Be considerate of all on the trail and talk to horse riders... Horses can be shy and talking lets them know you are not a threat.
No motorized vehicles
This trail is a former railroad bed. As such, it is long, flat, and pretty straight. However, there are a few trestle bridges along the route that are well planked and add a nostalgic flair. The trail rarely has any standing water in this section which makes it a great go-to route after a Texas rain (If you have ever ridden through the North Texas mud, you'll appreciate this!!!)
This section is paved with asphalt while in the city of Farmersville and later paved with concrete (10ft wide) for approximately 2.5 miles. Afterwards it turns to crushed granite which is hard packed. So, you get nearly the durability of concrete but the drainage of sandy soil. Also approximately every half mile on this segment, there are benches and trash cans. There are also 4 exercise stations spaced at half-mile increments.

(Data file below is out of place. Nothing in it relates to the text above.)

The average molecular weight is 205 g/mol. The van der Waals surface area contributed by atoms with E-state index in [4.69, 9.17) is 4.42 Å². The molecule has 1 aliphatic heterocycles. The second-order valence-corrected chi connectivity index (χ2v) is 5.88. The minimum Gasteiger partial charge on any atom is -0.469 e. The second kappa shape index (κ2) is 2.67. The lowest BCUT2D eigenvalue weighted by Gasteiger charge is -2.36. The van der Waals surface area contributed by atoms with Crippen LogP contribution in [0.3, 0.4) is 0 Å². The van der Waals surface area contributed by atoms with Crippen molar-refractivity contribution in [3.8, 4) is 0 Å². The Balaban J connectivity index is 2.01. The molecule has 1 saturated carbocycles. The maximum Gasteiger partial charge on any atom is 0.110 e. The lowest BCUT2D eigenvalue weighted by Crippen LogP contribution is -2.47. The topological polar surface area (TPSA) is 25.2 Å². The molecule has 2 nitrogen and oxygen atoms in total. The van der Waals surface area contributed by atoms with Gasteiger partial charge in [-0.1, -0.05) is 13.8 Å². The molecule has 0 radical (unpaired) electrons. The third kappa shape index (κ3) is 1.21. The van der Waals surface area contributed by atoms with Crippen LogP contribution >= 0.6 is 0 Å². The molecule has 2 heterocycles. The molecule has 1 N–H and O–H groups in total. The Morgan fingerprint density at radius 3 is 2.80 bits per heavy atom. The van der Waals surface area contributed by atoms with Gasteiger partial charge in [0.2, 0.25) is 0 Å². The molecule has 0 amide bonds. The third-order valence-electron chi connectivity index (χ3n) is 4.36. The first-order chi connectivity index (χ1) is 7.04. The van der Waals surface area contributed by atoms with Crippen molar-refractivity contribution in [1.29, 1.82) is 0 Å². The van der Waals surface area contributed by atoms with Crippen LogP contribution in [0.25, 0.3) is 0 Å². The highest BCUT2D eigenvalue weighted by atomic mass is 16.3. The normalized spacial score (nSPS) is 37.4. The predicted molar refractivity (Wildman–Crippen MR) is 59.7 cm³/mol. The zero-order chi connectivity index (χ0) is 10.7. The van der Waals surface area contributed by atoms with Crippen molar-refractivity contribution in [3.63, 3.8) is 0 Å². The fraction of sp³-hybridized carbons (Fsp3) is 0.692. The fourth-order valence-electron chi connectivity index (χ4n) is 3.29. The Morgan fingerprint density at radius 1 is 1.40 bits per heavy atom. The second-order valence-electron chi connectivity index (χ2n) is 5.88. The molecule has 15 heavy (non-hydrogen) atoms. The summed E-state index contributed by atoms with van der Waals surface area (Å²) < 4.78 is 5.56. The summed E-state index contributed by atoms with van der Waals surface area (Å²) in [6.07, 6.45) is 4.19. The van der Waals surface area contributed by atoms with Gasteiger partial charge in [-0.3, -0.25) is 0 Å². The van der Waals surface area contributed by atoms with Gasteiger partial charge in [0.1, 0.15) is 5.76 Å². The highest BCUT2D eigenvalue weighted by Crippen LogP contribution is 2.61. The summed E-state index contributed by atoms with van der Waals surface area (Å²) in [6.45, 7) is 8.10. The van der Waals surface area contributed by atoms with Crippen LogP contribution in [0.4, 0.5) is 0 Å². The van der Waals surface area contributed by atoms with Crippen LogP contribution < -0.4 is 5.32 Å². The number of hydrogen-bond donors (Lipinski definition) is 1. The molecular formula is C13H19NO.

Cedar, oak, and hickory line the trail and will provide some shade except at high noon in the summer. There is NO WATER anywhere along the trail, however there are tasty treats not far where it crosses through the towns. As typical with railroad right of ways, the trail abuts farms, ranches, and private residences.
Traffic is light, but the trail is used and you'll most likely encounter someone at any time of day throughout the year.
Shared By: Glenn B